"I think journalism needs that kind of passion for public service to bring it back and to really address some of the ailments of the heart of journalism," he said.

Here's how RFA will work: On one end, emerging journalists will apply to be part of RFA. On the other, newsrooms will apply for a journalist. RFA will pay 50 percent of that journalist's salary, with the newsroom paying 25 percent and local donors paying the other 25 percent. That reporter will work in the local newsroom for a year, with the opportunity to renew.

Of course, while the press release above tries to tout the shared financial responsibility of these 1,000 journalists, presumably as a testament to their 'independence', it took about 35 seconds to figure out that the primary funder of the journalists' salaries, RFA, is funded by none other than Google News Lab.

Meanwhile, as a further testament to RFA's 'independence, we noticed that their Advisory Board is flooded with reputable, 'impartial' news organizations like the New York Times, NPR, CBS, ABC, etc....

That said, as Jeff Bezos found out this morning, you can buy the media outlet but that doesn't necessarily mean you can buy their loyalty (see: Did WaPo Break The Law When It Disciplined A Writer For This Negative Article On Jeff Bezos?)....

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From: Glenn Petersen9/20/2017 8:11:37 PM
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HTC is halting trade of its shares in anticipation of expected takeover

All eyes on Google

by Vlad Savov @vladsavov
The Verge
Sep 20, 2017, 7:27am EDT

Photo by Vlad Savov / The Verge

HTC, one of Taiwan’s premier tech brands and a true pioneer in the development of the Android hardware ecosystem, has today announced it is about to halt trading of its shares tomorrow in anticipation of a “major announcement,” as first reported by Bloomberg’s Tim Culpan. Earlier this month, the company was rumored to be in the final stages of negotiating a takeover with Google, and today’s news appears to be setting the stage for that buyout becoming official. Or it could be some anonymous asset-holding company buying up what’s left of HTC, but the exciting scenario is definitely the one that involves Google.

The official HTC response to the reported Google negotiations was issued today in a boilerplate statement of “HTC does not comment on market rumor or speculation.” But the facts of HTC’s situation speak for themselves: the company has been operating at a loss for well over a year and, in spite of the excellence of its latest U11 flagship, wasn’t looking likely to survive much longer without outside assistance.

Google and HTC already have a close working relationship, having collaborated on the Google Pixel and Pixel XL smartphones of last year. The latest rumors point to HTC also producing the 2017 Pixel, though LG is expected to take over responsibility for building the second-gen Pixel XL. In any case, acquiring HTC is almost a no-brainer for a Google that is intent on developing and expanding its own hardware division. Google previously owned Motorola for a brief period of time and seemed intent on the same goal, but that plan ultimately unravelled. What has happened since then is that Google re-hired the Motorola chief it once had, Rick Osterloh, and founded a separate hardware team under his stewardship. Claude Zellweger, the one-time chief designer of HTC Vive, is also now at Google, working on that company’s Daydream virtual reality system.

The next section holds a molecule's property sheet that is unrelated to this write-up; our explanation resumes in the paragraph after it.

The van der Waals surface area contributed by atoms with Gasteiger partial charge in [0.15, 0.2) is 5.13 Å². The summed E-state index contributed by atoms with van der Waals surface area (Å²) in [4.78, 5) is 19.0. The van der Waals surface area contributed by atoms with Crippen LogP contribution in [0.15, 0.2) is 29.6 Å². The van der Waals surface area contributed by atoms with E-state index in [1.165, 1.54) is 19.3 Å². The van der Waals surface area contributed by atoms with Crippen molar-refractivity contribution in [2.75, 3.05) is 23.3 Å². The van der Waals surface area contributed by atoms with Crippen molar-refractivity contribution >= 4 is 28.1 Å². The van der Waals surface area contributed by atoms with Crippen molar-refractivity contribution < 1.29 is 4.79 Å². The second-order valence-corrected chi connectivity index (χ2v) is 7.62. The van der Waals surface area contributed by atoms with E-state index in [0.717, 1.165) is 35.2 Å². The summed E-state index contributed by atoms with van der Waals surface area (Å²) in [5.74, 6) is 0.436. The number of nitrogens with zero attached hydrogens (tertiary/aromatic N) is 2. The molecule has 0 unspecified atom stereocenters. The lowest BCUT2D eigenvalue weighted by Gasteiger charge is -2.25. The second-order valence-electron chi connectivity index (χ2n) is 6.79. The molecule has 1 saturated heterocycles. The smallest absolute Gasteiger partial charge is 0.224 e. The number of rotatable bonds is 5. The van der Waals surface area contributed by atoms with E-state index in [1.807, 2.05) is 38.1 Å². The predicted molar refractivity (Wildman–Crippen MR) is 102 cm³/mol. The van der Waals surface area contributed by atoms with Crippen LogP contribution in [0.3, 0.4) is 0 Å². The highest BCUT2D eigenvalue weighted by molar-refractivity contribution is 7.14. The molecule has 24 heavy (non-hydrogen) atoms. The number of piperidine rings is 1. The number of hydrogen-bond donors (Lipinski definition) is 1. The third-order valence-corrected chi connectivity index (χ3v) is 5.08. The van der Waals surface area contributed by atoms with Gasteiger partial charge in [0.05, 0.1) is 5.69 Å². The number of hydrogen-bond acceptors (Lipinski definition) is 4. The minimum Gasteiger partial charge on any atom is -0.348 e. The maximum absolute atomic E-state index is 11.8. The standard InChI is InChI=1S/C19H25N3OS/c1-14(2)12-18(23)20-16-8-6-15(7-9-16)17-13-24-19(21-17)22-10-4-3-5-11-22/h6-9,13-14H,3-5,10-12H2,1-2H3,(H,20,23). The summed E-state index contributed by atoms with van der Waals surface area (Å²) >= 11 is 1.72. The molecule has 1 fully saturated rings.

It’s not immediately obvious what, if anything, Google would be acquiring from HTC. It could be just the smartphone business or just the Vive VR division, with a total takeover of the entire company presently being considered the less likely scenario. It’s also peculiar that HTC would give advance notice of halting trading — these moves are usually done immediately and designed to prevent shareholders from being freaked out by unfavorable news and rushing to sell off their stock. Is HTC foreshadowing unsavoury news for its stockholders? The most damaging thing for them would probably be the loss of the Vive VR unit, which has the greatest potential for growth.

Putting together a history of collaboration, similar goals in promoting VR and advancing smartphone design, and the favorable price of HTC’s current shares makes an HTC buyout the logical move for Google. Of course, the thing that spoiled the Google-Motorola relationship — namely, Samsung’s objection to Google invading its territory — could still pose an issue, though if Google’s going to proceed with making Pixel phones, it’s of only academic importance whether it owns the manufacturing company or not.

We’ll have to wait and see the exact details of HTC’s major announcement, which should coincide with the stop in share trading tomorrow.

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From: FUBHO9/20/2017 11:29:22 PM
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Internet Giants Face New Political Resistance in DC...

EU ready to move on digital tax...

BRUSSELS (Reuters) - The European Commission said the EU should proceed with an overhaul of taxes on digital firms even if the rest of the rich world did not follow suit, a draft report said.

The document is part of an EU push to tap more revenues from online multinationals such as Amazon and Facebook, who are accused of paying too little tax in Europe by routing most of their profits to low-rate countries such as Ireland or Luxembourg.

The draft report, to be adopted on Thursday, said that on average brick-and-mortar multinationals pay in taxes in the EU more than twice what their digital competitors do.

Traditional large firms face a median 23.2 percent tax rate, while digital giants do not pay more than 10.1 percent - and when they sell directly to customers, rather than to firms, their effective rate goes down to 8.9 percent, data cited by the Commission showed.

An earlier report by a European lawmaker said EU states may have lost in tax revenues up to 5.4 billion euros ($6.5 billion) just from Facebook and Google, now part of Alphabet, between 2013 and 2015.

"A level playing field is a pre-condition for all businesses to be able to innovate, develop and grow," the Commission said, adding that fairer taxation of the digital economy was urgently needed.